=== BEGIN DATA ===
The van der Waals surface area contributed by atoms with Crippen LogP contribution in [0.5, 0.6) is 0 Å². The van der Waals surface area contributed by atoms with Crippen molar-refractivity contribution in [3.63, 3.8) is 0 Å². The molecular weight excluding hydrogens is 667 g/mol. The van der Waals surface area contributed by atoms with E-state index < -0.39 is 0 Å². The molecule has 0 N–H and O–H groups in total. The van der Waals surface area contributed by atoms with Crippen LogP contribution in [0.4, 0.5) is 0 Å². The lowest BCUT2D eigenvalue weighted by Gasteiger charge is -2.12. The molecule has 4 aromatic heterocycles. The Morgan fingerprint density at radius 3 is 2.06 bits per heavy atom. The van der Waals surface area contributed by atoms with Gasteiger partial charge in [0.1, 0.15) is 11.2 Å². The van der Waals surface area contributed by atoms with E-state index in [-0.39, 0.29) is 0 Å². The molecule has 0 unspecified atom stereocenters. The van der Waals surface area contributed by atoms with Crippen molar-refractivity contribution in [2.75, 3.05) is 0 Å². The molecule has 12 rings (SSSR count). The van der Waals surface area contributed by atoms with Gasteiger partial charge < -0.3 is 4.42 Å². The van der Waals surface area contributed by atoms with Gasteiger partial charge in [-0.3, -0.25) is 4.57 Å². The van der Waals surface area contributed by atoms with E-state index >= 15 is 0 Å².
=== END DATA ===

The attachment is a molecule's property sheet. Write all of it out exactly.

The van der Waals surface area contributed by atoms with Crippen LogP contribution in [0.5, 0.6) is 0 Å². The van der Waals surface area contributed by atoms with Crippen molar-refractivity contribution in [3.63, 3.8) is 0 Å². The molecular weight excluding hydrogens is 667 g/mol. The van der Waals surface area contributed by atoms with E-state index < -0.39 is 0 Å². The molecule has 0 N–H and O–H groups in total. The van der Waals surface area contributed by atoms with Crippen LogP contribution in [0.4, 0.5) is 0 Å². The lowest BCUT2D eigenvalue weighted by Gasteiger charge is -2.12. The molecule has 4 aromatic heterocycles. The Morgan fingerprint density at radius 3 is 2.06 bits per heavy atom. The van der Waals surface area contributed by atoms with Gasteiger partial charge in [0.1, 0.15) is 11.2 Å². The van der Waals surface area contributed by atoms with E-state index in [-0.39, 0.29) is 0 Å². The molecule has 0 unspecified atom stereocenters. The van der Waals surface area contributed by atoms with Crippen molar-refractivity contribution in [2.75, 3.05) is 0 Å². The molecule has 12 rings (SSSR count). The van der Waals surface area contributed by atoms with Gasteiger partial charge < -0.3 is 4.42 Å². The van der Waals surface area contributed by atoms with Gasteiger partial charge in [-0.3, -0.25) is 4.57 Å². The van der Waals surface area contributed by atoms with E-state index >= 15 is 0 Å².